The Mixed-Race 'Powell Family' of Indiana
In 1850, five (5) families, who were of the
African-American Ethnic grouping, were listed
in the U.S. Census taken in South Bend, Indiana.
In 1858, Farrow and Rebecca Powell, their children
and their grandchildren had bought properties and
built homes in both South Bend and Mishawaka, Indiana.
Their homes were located on the south side of South
Bend between South Michigan and Main Streets.
There were also Powell family members living
around the Cedar Street area in Mishawaka.
The Powells were very active in their church, Olivet A.M.E.,
as well as in the social and business life of the community.
It is interesting to note that Elijah, Colonel and James Powell,
sons of Rebecca and Farrow Powell, served in the Civil War.
Colonel and James (being very light-skinned) enlisted as 'White'.
Both Farrow (sometimes spelled Pharoah) and Rebecca
Powell, along with many of the descendants of the William
Bryant family, are buried in South Bend's City Cemetery.
In 1973, students at Pierre Navarre School in South
Bend spearheaded a community project to preserve
the Powell house that stood at 420 South Main Street.
The students, along with many community leaders and
historians, wanted to preserve this historic home
by moving it to Leeper Park near the log home of
St. Joseph County's first settler, Pierre Navarre.
Unfortunately, the house was vandalized
several times and finally burned in 1980.
Religion has often played a very important role in
the history of the various communities comprised of
people who are members of the African-American Ethnic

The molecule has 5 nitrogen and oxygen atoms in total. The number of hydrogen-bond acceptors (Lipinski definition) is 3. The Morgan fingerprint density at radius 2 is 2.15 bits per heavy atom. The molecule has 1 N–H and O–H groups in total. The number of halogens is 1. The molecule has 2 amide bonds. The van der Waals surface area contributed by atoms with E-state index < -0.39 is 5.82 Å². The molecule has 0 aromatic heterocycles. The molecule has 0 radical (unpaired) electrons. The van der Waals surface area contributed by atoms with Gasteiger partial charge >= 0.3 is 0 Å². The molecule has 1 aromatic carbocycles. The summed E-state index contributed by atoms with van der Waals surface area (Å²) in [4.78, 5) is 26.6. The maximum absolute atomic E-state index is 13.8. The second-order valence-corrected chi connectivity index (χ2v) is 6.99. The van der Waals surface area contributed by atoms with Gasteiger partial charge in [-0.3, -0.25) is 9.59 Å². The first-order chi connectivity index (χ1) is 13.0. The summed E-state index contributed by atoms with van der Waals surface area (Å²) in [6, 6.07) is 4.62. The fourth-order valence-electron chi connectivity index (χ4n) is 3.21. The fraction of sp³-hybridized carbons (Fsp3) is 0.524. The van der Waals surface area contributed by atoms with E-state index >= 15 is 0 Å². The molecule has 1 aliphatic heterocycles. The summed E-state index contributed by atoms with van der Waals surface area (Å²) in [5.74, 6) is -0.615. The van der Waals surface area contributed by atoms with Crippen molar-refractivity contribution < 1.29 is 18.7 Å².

grouping -- and this is noted in traces where the early
churches in South Bend, Indiana can still be found.
The Olivet A.M.E. (African Methodist Episcopal)
Church was the pioneer church in this area.
It was organized in 1873 at 310 W. Monroe Street.
The Powell family was instrumental in organizing
this first African-American church in South Bend.
Today, Olivet A.M.E. is located on the east side
of South Bend at 719 North Notre Dame Avenue.
The second church built on this site
replaced the wood frame building.
Today, it is the home of Zion Hill Missionary Baptist Church.
It is most commonly seen beyond center field outside
Coveleski Stadium in downtown South Bend.
Pilgrim Baptist Church, established in 1890, is the
oldest African-American Baptist Church in the city.
Located at 116 N. Birdsell Street, it was
originally the Mount Zion Baptist Church.
The small wooden frame building was donated
to the congregation by the Studebaker brothers.
In 1941, the church was renamed
Pilgrim Missionary Baptist Church.
Taylor's A.M.E. Zion Church was organized in 1907.
At that time it was the only African-America
church on the east side of South Bend.
Today, it is known as the First A.M.E. Zion Church
and is located at 801 North Eddy Street.
On West Washington Street in South
Bend is a simple, white-framed church.
St. Augustine's Catholic Church was founded in 1928 and
became the first fully-integrated Catholic parish in the area.
The people of St. Augustine's have served the
needs of the people who lived in the neighborhood.
Historical research proves that local African-Americans have
organized and built many churches to serve their needs.
In addition to being a place to worship, churches have provided
a place for social, cultural, educational and political activities.